Despite all of the predictions of a futuristic workplace we all seem to inhabit vastly different offices and factories. So will there ever be a workplace where everything is ideal? What actually will the workplace of tomorrow look and feel like? The answer is probably not because of the compromises that must exist but it is likely to offer flexibility and empowerment to the people that work within it. Such a place must try to accommodate the requirements of the business (usually in line with commercial stakeholders) and those of employees (and social stakeholders).
These fall into 3 main areas:
1. The organisation, Leaders and Managers
3. Working environment
Leaders and Managers will find their roles changing, they will be the ‘senior citizens’ of the organisation and will no longer exert influence through power and hierarchies. Influence will be through their experience, knowledge, wisdom and vision for the future. These senior citizens may very well have portfolio careers (a term used often by Charles Handy) and work for more than one organisation. They will exert influence but with less cost than the full time management of old.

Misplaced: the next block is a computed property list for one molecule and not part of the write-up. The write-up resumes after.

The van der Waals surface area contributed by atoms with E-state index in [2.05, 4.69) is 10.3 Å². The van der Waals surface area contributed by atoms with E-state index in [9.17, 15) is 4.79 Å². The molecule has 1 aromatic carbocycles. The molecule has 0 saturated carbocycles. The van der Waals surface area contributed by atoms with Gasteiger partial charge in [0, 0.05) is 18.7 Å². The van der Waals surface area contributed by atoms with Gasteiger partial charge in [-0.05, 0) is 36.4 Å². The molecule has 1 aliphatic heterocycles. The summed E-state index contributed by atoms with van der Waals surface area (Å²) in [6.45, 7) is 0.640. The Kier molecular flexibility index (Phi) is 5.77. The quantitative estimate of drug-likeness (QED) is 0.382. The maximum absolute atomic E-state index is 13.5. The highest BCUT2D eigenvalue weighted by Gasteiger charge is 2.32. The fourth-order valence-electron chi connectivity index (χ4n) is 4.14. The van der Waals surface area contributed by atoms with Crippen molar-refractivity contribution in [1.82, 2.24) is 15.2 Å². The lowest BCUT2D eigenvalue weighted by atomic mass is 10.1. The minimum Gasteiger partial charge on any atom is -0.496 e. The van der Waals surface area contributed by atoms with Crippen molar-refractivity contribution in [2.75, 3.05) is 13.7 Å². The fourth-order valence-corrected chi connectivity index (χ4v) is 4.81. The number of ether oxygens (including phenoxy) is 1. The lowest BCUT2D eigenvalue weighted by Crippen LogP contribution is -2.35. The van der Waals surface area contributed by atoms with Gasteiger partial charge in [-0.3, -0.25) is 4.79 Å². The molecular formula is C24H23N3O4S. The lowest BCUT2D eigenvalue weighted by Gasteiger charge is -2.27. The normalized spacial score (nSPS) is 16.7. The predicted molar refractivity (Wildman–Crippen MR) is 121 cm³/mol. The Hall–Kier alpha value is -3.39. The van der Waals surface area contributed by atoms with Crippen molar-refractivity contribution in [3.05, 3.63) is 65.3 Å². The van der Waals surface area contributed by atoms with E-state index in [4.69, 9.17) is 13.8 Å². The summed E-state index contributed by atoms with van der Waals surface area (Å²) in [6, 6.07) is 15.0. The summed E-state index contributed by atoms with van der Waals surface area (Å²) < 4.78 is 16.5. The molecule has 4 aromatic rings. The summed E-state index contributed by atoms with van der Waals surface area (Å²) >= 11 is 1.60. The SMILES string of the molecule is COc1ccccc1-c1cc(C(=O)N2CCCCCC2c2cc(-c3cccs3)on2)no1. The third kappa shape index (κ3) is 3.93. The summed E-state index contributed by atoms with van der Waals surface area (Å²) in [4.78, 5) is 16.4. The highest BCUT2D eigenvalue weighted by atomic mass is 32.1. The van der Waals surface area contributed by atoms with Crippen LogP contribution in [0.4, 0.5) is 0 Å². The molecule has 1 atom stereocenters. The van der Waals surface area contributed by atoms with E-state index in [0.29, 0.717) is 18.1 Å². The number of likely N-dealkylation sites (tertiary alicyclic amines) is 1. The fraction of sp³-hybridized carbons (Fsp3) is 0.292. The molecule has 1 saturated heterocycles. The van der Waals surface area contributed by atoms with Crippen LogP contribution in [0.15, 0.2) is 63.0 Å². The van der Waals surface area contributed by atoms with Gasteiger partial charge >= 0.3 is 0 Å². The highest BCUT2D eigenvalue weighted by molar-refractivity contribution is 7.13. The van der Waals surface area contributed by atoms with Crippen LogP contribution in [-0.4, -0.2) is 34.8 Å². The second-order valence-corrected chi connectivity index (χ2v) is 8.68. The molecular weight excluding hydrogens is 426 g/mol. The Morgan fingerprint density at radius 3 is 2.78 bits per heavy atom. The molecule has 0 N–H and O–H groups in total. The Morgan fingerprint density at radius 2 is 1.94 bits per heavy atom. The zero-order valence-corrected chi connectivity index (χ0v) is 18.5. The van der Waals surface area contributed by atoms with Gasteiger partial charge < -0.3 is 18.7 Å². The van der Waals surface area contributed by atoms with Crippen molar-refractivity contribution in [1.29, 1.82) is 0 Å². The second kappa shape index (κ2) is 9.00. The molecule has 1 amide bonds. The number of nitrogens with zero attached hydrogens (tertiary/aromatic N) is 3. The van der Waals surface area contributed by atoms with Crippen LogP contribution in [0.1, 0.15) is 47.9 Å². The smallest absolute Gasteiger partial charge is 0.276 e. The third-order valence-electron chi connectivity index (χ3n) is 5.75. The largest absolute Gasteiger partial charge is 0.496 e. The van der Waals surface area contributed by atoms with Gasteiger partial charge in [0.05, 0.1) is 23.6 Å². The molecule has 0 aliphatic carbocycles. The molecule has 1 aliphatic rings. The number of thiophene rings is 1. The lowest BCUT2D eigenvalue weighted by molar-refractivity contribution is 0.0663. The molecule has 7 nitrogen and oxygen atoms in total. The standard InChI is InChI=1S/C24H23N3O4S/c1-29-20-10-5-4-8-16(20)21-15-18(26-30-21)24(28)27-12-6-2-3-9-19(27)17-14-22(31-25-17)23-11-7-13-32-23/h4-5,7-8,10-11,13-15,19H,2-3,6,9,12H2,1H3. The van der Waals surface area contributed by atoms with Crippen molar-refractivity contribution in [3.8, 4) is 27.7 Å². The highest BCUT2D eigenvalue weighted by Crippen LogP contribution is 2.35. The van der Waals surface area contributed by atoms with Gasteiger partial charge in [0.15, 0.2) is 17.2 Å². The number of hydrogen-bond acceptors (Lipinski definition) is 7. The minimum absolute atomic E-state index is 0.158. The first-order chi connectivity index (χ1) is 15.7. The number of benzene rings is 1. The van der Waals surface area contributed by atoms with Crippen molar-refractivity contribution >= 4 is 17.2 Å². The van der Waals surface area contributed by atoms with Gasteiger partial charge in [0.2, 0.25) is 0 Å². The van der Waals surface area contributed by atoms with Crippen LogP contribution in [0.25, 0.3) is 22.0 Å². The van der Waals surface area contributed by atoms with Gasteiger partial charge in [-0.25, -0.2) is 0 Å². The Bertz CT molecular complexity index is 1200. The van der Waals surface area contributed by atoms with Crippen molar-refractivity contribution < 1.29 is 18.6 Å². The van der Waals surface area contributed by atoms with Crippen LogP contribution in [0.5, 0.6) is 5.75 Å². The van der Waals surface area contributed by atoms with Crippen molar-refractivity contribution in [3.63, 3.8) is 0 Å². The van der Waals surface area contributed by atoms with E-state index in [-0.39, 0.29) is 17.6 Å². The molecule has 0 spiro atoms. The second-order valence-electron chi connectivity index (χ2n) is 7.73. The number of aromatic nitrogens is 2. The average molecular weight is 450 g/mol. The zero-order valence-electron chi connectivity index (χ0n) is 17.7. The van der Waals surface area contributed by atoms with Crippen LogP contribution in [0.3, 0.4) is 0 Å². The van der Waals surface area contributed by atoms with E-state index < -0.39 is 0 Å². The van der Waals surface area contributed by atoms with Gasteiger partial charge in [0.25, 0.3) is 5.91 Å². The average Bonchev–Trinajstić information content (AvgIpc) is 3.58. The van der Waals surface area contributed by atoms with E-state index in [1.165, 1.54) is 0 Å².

Employees are the citizens, still able to contribute knowledge and experience but not to such an extent. Contracts of employment may very well be zero hour i.e. employees will not be contracted for a minimum period of employment per week. Instead, their efforts will be summoned on demand. Perhaps 30 hours one week and 40 the next (or none). This will give businesses flexibility but could also leave employees some freedom to create valuable IPR in their time off as a trade off for the new contracts.
The working environment is perhaps the thing that we are currently closest to. Efficiency dictates some sort of hot desking, perhaps hot desking with feeling so that the immediate working environment is not sanitised and can be decorated or personalised. With a distributed workforce, a certain amount of sickness absence and site visits, we no longer need the amount of office space that we did in the past. Making such environments ‘modular’ also means that we can add or subtract capacity easily.
The name of the game in the future is compromise and flexibility on the part of all parties.